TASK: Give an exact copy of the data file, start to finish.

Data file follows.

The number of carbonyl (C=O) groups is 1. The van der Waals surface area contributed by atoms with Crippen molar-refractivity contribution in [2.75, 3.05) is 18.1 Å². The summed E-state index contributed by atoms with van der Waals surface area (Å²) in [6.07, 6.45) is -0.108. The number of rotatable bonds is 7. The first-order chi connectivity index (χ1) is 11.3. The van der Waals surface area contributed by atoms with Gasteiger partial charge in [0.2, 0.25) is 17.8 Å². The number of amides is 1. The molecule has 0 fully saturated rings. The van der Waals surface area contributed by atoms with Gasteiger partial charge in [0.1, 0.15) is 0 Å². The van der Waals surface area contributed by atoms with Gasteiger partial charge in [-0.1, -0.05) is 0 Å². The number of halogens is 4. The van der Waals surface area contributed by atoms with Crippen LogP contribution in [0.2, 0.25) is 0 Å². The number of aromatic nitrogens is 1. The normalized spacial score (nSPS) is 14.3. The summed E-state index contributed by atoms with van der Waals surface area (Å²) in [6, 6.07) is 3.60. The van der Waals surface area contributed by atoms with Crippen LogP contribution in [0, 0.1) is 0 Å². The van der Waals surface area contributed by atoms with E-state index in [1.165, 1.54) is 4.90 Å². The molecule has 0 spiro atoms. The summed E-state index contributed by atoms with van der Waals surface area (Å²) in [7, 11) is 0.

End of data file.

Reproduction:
The number of carbonyl (C=O) groups is 1. The van der Waals surface area contributed by atoms with Crippen molar-refractivity contribution in [2.75, 3.05) is 18.1 Å². The summed E-state index contributed by atoms with van der Waals surface area (Å²) in [6.07, 6.45) is -0.108. The number of rotatable bonds is 7. The first-order chi connectivity index (χ1) is 11.3. The van der Waals surface area contributed by atoms with Gasteiger partial charge in [0.2, 0.25) is 17.8 Å². The number of amides is 1. The molecule has 0 fully saturated rings. The van der Waals surface area contributed by atoms with Gasteiger partial charge in [0.1, 0.15) is 0 Å². The van der Waals surface area contributed by atoms with Gasteiger partial charge in [-0.1, -0.05) is 0 Å². The number of halogens is 4. The van der Waals surface area contributed by atoms with Crippen LogP contribution in [0.2, 0.25) is 0 Å². The number of aromatic nitrogens is 1. The normalized spacial score (nSPS) is 14.3. The summed E-state index contributed by atoms with van der Waals surface area (Å²) in [6, 6.07) is 3.60. The van der Waals surface area contributed by atoms with Crippen LogP contribution in [0, 0.1) is 0 Å². The van der Waals surface area contributed by atoms with E-state index in [1.165, 1.54) is 4.90 Å². The molecule has 0 spiro atoms. The summed E-state index contributed by atoms with van der Waals surface area (Å²) in [7, 11) is 0.